New Report: Native Americans in Minneapolis, Part II — Public Comment Sought

From May 17-21, 1971, about 70 members of American Indian Movement (AIM) occupied the abandoned U.S. Naval Air Station in Minneapolis. AIM wanted to claim the surplus government property under the terms of the 1805 Treaty and use it for a school for American Indian children. Federal forces ultimately put an end to the takeover.

The city of Minneapolis just released a report which recounted this incident as one of many significant moments in the history of Native American communities in the city. The report’s key purpose is to identify “places, buildings, structures, people, and events that illustrate Native American life within Minneapolis.” (That is to say, the city wants to identify sites for possible preservation from development.)

A small group met to discuss Part I of the city report.
A small group met in late June to discuss Part I of the city report.

The report recommends the takeover site be evaluated “as a significant property for its association with an action of the locally and nationally significant American Indian Movement.” However, it is one of few sites specifically mentioned in the draft. Lists of other sites to be considered for evaluation are still being developed.

The city released Part I of the study June 22, covering precolonial times to the 1862 Dakota-U.S. War. It just released Part II today, covering the period from the Dakota exile (1863) to the present. Copies of Part I and Part II can be found here.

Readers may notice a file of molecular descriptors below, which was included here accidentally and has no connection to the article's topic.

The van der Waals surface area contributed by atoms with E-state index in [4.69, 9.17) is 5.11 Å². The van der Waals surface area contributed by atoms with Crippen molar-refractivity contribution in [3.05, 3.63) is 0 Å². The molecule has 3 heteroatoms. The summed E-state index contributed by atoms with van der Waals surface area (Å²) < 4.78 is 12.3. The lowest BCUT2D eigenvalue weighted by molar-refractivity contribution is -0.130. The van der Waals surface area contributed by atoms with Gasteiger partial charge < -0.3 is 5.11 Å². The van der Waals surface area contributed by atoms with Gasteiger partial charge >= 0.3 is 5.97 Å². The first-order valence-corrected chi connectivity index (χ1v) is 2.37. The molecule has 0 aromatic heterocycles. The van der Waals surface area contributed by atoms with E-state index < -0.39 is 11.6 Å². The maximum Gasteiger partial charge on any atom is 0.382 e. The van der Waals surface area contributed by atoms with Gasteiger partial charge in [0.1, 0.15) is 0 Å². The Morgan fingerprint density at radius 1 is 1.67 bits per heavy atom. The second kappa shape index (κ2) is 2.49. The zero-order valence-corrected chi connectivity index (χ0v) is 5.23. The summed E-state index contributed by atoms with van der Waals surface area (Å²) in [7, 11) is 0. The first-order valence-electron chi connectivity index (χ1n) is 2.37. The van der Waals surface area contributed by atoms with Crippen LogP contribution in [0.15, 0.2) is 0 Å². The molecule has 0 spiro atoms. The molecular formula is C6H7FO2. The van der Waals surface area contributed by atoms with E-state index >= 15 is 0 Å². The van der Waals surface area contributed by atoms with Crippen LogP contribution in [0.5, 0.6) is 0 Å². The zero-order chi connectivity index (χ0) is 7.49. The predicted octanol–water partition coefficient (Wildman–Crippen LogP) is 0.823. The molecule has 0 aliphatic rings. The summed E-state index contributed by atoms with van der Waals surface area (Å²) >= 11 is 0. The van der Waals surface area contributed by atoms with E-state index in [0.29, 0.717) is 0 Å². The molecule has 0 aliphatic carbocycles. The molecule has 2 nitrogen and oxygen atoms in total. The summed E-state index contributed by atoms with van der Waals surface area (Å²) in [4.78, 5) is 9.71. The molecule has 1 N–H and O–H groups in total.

The City will host a public meeting to discuss Part II of the report and take a last round of public comments on Thursday, July 7, 6:00 – 8:00 p.m., All My Relations Gallery, 1414 East Franklin Avenue.

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Minneapolis Seeks Sites Significant to City’s Native American Communities

I-35W near Franklin Avenue: Built around 1960, the highway construction cut through a neighborhood popular among the Native American community near 4th Avenue South and East Franklin Avenue
I-35W near Franklin Avenue: Built in 1960, I-35W cut through a neighborhood popular among the Native American community near 4th Avenue South and East Franklin Avenue.

Researchers hired by the city of Minneapolis are posing this question to members of Native American communities: If there is one spot within the city limits that you could preserve from development because of its historic, spiritual or community significance, what place would that be?

Would it be connected with schools created to preserve Native languages and cultures or a Native-owned business that you loved? Would it be connected to the start of the American Indian Movement (AIM) or the Upper Midwest American Indian Center?

Here’s the background: The City of Minneapolis is wrapping up research on sacred places, important spaces, and the untold stories of the American Indian peoples who lived here prior to white settlement and who continue to live here today. One possible upshot of the research is to identify sites for possible protection against future development. Continue reading